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Observing the Milky Way with the Table-Top Radio Telescope: 1- Hydrogen line observations and the structure of the Milky Way
The study of atomic hydrogen in the far reaches of universe was one of the prime scientific drivers for the SKA and I’ve long wanted to offer DARA students, and potential future recruits, the chance to make their own hydrogen line observations - though obviously on a smaller scale! Even so introductory work is often based on parabolic dishes ~3m in diameter and these may be too expensive for universities to acquire. The Table-Top Radio Telescope (TTRT) is therefore deliberately small but its sensitivity remains sufficient to give students the real-time thrill of observing clouds of hydrogen gas thousands of light years away and detecting the rotation of the Milky Way. Twenty TTRTs will be supplied by DARA for use in partner countries.

The aim is to make the instrument usable with limited supervision and so, to complement the instruction booklet which comes with the TTRT, I’m giving two e-seminars to provide an additional confidence-building pathway.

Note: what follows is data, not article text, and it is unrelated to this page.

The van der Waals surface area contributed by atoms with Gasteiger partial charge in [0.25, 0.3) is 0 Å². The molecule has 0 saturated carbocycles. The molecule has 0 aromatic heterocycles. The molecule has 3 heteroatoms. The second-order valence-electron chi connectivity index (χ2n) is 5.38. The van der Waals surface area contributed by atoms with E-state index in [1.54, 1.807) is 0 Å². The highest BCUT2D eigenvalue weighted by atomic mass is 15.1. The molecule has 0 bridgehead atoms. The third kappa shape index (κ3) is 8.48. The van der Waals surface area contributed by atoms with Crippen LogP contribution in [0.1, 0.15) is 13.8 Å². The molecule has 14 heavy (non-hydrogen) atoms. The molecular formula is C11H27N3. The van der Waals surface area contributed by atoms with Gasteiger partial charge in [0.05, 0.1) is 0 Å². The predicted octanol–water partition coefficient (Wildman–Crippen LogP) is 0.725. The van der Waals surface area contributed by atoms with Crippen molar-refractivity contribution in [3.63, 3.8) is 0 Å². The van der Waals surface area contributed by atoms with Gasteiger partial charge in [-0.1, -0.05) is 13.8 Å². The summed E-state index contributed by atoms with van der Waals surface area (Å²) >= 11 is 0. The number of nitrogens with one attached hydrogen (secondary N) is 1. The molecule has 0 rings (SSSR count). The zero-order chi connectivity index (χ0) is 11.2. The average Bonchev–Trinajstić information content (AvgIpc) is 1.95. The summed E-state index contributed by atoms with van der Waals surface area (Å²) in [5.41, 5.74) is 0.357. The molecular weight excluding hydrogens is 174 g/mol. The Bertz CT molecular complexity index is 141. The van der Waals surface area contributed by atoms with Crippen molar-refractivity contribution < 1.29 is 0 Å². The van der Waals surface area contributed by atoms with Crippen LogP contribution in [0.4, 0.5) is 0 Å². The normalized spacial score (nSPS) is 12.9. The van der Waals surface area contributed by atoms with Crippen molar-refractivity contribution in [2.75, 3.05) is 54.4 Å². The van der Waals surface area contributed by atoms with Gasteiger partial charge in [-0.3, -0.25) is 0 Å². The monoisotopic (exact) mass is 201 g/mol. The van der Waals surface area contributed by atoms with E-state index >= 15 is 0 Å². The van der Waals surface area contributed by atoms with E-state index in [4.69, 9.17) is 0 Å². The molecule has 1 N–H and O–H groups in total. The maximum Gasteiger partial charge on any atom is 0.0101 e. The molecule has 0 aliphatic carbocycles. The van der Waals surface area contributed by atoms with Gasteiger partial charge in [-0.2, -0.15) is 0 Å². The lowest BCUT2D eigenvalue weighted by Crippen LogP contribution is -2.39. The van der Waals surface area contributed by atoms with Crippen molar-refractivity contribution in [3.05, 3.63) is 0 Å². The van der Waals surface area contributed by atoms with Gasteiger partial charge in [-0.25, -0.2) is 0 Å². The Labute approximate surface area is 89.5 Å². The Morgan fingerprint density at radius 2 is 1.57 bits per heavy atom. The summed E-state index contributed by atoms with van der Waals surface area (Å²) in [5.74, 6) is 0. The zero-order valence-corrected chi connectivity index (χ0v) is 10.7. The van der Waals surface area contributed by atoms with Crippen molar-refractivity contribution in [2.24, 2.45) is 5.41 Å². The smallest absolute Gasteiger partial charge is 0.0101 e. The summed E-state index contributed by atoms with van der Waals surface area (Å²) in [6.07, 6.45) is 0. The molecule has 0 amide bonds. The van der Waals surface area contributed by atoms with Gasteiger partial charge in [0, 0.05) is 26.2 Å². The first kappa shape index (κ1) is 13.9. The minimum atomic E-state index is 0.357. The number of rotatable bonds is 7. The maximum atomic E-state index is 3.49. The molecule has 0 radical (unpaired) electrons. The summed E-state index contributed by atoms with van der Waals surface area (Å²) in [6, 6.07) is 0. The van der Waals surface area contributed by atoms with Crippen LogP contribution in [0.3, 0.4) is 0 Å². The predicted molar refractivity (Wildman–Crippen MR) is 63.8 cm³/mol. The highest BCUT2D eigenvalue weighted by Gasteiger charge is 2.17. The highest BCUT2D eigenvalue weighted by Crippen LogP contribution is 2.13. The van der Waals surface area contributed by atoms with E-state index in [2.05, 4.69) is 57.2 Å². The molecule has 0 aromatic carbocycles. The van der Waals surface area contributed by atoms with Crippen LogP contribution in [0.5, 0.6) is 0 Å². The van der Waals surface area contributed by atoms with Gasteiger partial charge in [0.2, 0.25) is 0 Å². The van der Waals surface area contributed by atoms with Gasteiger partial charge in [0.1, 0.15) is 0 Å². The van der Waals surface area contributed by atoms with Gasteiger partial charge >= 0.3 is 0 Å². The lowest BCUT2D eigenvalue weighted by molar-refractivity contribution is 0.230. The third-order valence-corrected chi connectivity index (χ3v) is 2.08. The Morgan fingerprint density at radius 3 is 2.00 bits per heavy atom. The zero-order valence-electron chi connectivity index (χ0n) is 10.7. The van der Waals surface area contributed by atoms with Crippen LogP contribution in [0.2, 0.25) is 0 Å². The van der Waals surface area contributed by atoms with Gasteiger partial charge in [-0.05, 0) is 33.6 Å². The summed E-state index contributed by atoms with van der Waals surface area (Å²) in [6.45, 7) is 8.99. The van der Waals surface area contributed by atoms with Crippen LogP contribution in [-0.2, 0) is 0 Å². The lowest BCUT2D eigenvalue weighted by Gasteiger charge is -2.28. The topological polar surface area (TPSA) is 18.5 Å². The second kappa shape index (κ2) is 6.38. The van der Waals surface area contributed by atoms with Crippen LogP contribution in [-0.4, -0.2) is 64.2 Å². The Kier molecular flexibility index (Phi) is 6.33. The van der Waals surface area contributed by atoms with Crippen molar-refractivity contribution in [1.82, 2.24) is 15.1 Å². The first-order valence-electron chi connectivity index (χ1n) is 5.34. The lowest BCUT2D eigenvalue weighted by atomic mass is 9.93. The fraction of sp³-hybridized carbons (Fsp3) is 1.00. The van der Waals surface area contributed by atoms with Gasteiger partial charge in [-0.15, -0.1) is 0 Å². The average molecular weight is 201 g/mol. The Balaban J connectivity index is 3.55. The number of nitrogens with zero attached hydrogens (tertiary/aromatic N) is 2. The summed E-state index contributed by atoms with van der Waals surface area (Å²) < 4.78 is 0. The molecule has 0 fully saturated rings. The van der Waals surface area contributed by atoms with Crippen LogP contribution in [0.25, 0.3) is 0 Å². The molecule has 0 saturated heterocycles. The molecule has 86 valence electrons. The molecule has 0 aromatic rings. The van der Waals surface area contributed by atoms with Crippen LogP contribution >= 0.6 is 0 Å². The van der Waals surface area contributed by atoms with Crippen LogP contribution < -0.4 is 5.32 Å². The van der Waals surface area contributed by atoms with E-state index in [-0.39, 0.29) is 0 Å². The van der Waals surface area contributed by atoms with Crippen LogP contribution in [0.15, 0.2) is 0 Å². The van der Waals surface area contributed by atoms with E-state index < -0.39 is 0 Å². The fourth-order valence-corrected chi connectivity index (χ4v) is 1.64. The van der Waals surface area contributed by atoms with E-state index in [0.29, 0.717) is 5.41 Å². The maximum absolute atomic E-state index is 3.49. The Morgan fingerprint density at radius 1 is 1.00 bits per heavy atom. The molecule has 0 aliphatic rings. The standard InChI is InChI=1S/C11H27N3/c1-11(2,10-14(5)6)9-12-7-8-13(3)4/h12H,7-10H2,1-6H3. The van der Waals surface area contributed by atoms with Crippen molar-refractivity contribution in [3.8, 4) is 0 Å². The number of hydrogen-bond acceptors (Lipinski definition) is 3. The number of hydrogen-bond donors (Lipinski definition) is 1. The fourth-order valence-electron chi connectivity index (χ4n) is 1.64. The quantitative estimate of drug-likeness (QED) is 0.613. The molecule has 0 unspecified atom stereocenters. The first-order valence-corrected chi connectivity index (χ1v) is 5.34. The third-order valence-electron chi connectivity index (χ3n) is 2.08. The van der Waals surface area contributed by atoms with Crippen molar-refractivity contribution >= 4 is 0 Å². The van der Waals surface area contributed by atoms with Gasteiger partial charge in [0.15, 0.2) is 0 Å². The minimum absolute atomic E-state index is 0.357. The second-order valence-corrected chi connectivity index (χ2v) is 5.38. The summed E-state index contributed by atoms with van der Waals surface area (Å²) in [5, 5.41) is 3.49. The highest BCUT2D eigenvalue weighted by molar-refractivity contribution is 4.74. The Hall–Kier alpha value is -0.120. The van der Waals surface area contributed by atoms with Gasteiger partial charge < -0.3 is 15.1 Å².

• e-seminar part 1 introduces the principles of 21cm hydrogen line observations and describes how radio astronomers over 60 years ago were able to show that the Milky Way has spiral arms. Some of the latest results on the Milky Way and nearby galaxies will also be presented.

• e-seminar part 2 (later date) will describe the TTRT hardware and the processes of taking, calibrating and analysing the digital data it produces. Representative results of Milky Way observations, taken from a table top in my back garden in the UK, will be shown.

Jul 8, 2020 11:00 AM in London

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Speakers

Prof Peter Wilkinson
@University of Manchester